EPA Trends on EVs and PHEVs; beginning of a “measurable and meaningful impact” on new vehicle fuel economy and emissions
The US Environmental Protection Agency’s (EPA) annual report “Light-Duty Automotive Technology, Carbon Dioxide Emissions, and Fuel Economy Trends” (earlier post) has, in its past editions since its inception in 1975, treated alternative fuel vehicles—electric vehicles (EVs), plug-in hybrid vehicles (PHEVs), and compressed natural gas (CNG) vehicles—separately from gasoline and diesel vehicles, with the vast majority of its analysis limited to gasoline and diesel vehicles only.
The agency’s reasoning was that since alternative fuel vehicle production has generally been less than 0.1% of total vehicle production until very recently, the impact of excluding alternative fuel vehicles was negligible. With alternative fuel vehicles now approaching 1% of new vehicle production, however, they are in fact beginning to have a “measurable and meaningful impact” on overall new vehicle fuel economy and CO2 emissions.
|EPA Trends report|
|The EPA report is an authoritative reference for CO2emissions, fuel economy, and powertrain technology trends for new personal vehicles in the United States.|
|EPA obtains the detailed data supporting the report directly from automobile manufacturers; the agency has been collecting and maintaining these data since 1975. They comprise the most comprehensive database of its kind.|
|The Trends report has been published annually since 1975 and covers all passenger cars, sport utility vehicles, minivans, and all but the largest pickup trucks and vans.|
Thus, for the first time, in the newly released 2014 edition of the Trends report, EPA presents a brief analysis of the impact of alternative fuel vehicles on overall new vehicle fuel economy and CCO2O2 emissions. In the analysis, EPA uses overall fuel economy in mpg equivalent (mpge) and tailpipe CO2 emission values. Including net upstream CO2 emissions for vehicles operating on electricity would reduce the positive impact of alternative fuel vehicles on fleet-wide CO2 emissions, the agency noted.
In MY 2013, there were 11 EVs and 4 PHEVs available in the market; MY 2014 has 12 (counting the Tesla Model S 60 and 80 as one) EVs on the market and 10 PHEVs, along with the lone CNG car, the Honda Civic. (In this tally, the BMW i3 counts as an EV in its battery-only configuration and as a PHEV when equipped with a range extender.) More are coming to the US market, such as the Audi A3 e-tron plug-in hybrid and Volkswagen e-Golf BEV.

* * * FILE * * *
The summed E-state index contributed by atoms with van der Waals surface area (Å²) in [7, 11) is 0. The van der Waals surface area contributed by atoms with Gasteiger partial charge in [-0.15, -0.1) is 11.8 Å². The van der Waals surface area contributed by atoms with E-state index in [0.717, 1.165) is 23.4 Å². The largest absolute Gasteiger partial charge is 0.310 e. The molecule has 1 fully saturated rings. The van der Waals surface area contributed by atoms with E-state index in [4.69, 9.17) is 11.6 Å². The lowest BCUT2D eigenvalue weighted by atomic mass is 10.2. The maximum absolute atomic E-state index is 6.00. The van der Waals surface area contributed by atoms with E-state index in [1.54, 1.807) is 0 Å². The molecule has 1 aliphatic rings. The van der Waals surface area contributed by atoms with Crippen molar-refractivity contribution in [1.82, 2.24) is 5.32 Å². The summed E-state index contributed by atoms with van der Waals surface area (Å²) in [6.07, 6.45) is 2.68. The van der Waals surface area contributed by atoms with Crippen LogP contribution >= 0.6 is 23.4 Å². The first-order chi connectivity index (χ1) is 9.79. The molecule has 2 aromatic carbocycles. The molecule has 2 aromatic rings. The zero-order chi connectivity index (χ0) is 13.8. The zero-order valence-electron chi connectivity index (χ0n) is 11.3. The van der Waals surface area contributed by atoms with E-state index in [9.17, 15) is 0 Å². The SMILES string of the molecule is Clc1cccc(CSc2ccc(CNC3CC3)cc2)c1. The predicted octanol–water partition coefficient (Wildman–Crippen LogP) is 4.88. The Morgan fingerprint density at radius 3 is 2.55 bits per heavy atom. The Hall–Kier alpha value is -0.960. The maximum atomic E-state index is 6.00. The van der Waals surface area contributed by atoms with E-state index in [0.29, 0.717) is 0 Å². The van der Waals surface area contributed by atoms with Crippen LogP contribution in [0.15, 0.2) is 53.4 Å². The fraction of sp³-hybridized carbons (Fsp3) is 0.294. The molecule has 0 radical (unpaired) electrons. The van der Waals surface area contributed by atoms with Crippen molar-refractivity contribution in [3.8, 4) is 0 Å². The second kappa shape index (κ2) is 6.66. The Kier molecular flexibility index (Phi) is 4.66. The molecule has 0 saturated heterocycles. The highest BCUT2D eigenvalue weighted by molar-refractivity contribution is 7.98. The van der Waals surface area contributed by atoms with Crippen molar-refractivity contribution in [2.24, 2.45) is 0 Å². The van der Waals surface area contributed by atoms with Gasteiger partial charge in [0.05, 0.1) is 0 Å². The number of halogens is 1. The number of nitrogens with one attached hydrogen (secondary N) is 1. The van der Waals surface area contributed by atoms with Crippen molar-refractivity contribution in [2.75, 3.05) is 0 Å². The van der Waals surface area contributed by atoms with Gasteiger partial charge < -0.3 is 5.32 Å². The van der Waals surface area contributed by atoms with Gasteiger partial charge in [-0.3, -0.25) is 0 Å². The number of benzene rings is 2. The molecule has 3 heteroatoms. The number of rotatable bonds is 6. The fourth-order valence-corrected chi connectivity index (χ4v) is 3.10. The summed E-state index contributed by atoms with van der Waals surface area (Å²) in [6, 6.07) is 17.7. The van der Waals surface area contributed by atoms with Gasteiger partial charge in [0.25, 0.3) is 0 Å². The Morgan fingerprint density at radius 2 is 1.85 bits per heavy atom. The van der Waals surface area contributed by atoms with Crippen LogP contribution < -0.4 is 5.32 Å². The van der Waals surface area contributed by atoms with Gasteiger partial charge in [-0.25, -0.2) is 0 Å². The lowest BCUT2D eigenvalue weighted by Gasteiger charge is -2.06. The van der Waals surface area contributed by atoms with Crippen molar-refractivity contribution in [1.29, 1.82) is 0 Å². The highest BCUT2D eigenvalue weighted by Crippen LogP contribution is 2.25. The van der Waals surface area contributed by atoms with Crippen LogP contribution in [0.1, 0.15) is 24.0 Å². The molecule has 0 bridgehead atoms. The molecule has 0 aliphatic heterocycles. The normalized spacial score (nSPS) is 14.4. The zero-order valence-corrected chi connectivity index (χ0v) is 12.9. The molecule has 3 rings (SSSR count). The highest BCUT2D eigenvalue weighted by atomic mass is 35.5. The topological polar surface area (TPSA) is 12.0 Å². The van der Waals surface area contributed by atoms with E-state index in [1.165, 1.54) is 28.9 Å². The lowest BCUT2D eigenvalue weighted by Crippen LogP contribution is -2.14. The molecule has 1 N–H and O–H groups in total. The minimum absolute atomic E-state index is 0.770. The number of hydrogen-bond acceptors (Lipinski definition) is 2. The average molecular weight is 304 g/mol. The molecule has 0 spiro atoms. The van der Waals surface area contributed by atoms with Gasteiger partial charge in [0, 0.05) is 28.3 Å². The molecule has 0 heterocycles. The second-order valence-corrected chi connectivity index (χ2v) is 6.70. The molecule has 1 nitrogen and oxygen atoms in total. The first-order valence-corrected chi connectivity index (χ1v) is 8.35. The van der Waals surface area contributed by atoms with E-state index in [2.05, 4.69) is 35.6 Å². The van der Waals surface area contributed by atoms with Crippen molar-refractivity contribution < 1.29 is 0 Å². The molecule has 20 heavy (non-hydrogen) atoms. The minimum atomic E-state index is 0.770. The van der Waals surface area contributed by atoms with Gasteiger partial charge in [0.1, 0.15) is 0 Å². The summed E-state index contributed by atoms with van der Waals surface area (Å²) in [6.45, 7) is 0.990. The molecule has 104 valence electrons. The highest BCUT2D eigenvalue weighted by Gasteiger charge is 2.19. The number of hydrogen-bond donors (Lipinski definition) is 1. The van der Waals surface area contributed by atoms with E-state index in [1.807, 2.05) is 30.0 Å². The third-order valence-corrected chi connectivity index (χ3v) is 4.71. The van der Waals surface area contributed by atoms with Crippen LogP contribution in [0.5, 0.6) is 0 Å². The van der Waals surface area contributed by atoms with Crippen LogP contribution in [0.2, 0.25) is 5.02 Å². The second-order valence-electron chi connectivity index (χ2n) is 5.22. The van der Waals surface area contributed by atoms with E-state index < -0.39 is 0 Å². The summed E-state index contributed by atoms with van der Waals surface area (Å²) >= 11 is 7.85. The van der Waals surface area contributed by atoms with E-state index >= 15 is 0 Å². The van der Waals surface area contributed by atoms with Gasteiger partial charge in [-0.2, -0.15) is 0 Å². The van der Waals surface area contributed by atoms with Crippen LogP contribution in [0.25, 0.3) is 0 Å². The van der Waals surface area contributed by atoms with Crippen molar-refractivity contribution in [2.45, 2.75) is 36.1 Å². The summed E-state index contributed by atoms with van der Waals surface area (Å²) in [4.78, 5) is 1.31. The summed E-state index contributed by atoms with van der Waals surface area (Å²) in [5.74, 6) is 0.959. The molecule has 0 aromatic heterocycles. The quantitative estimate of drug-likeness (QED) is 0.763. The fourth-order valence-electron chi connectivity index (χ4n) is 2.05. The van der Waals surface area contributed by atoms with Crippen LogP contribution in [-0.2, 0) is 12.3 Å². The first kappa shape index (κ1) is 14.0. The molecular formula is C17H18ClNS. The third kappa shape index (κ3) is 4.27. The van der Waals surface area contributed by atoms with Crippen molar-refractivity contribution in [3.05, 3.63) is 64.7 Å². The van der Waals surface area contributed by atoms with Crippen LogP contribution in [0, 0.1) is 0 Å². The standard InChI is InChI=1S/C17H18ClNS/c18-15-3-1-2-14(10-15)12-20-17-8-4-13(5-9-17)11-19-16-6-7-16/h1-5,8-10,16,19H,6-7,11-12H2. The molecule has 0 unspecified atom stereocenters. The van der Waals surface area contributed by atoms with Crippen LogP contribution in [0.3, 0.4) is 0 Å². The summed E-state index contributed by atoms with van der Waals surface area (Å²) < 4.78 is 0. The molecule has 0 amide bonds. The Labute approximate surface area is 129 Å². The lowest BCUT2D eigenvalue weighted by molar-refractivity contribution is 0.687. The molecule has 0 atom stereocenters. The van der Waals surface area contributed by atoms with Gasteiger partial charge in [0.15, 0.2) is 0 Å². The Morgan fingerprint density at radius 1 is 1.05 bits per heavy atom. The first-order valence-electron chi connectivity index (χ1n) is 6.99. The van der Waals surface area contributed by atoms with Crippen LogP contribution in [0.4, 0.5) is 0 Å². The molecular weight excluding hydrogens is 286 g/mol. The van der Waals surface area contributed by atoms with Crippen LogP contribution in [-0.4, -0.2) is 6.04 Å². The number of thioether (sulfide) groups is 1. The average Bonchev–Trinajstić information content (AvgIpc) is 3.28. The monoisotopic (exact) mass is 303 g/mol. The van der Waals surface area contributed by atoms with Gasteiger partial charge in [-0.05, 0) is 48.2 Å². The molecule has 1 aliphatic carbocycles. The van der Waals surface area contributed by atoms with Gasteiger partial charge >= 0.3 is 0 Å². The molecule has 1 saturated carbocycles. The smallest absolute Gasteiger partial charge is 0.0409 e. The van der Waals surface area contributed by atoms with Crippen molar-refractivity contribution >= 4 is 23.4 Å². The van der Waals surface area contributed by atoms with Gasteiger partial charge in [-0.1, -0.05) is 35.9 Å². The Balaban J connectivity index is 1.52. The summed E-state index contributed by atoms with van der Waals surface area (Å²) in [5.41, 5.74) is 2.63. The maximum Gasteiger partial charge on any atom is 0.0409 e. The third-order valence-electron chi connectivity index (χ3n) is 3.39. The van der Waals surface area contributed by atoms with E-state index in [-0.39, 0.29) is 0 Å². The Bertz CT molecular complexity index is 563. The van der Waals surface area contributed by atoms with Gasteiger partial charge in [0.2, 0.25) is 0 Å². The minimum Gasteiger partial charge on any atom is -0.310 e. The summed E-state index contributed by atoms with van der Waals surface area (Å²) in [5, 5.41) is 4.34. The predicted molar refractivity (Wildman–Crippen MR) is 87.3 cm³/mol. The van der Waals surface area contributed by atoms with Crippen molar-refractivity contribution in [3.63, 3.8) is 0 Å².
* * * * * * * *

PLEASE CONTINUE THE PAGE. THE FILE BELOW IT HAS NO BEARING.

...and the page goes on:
The combined production of alternative fueled vehicles has increased from under 1,200 in MY 2010, to nearly 105,000 in MY 2013. While alternative fueled vehicles still represent a very limited portion of overall new vehicle production (0.7% of overall light-duty vehicle production in MY 2013), this increase by a factor of about 100 in three years is both notable and significant.—EPA 2014 Trends report
Alt fuel vehicle impact on OEMs. Alternative fuel vehicles represented 0.7% of new vehicle production in MY 2013, according to EPA. Including mpge and tailpipe CO2—i.e., not full well-to-wheels CO2—emissions from alternative fuel vehicles (AFV) increases the overall MY 2013 new vehicle fuel economy by 0.1 mpg, and reduces the overall CO2 emissions by 3 g/mi.
Of the major manufacturers (production above 100,000 vehicles), Nissan had the highest concentration of AFV production at 2.0%, followed by GM at 1.2%. Including AFVs improves Nissan’s performance the most, increasing MY 2013 fuel economy by 0.4 mpge overall, and decreasing Nissan’s MY 2013 CO2 emissions by 7 g/mi.
Tesla, which sells exclusively EVs, had the highest fuel economy of any manufacturer in terms of mpge. (Interestingly, according to the EPA figures, the Tesla Model S also is toward the bottom of fuel consumption figures for battery-electric vehicles, surpassing only the BYD e6 (the lowest of the BEVs), the Toyota RAV-4 and the Mercedes-Benz B-Class—the last two which have powertrains from Tesla. The BMW i3 with the range extender posts fuel economy just below Tesla and above the B-Class BEV.)
The impact of AFVs on overall manufacturer numbers is still relatively small, and does not change the manufacturer rankings, for either adjusted fuel economy or adjusted CO2 emissions… This report will continue to track alternative fuel vehicles and may show more analysis including alternative fuel vehicles in future reports. This will be especially important if sales of alternative fuel vehicles continue to increase at the rapid rate of the last three years.—EPA Trends report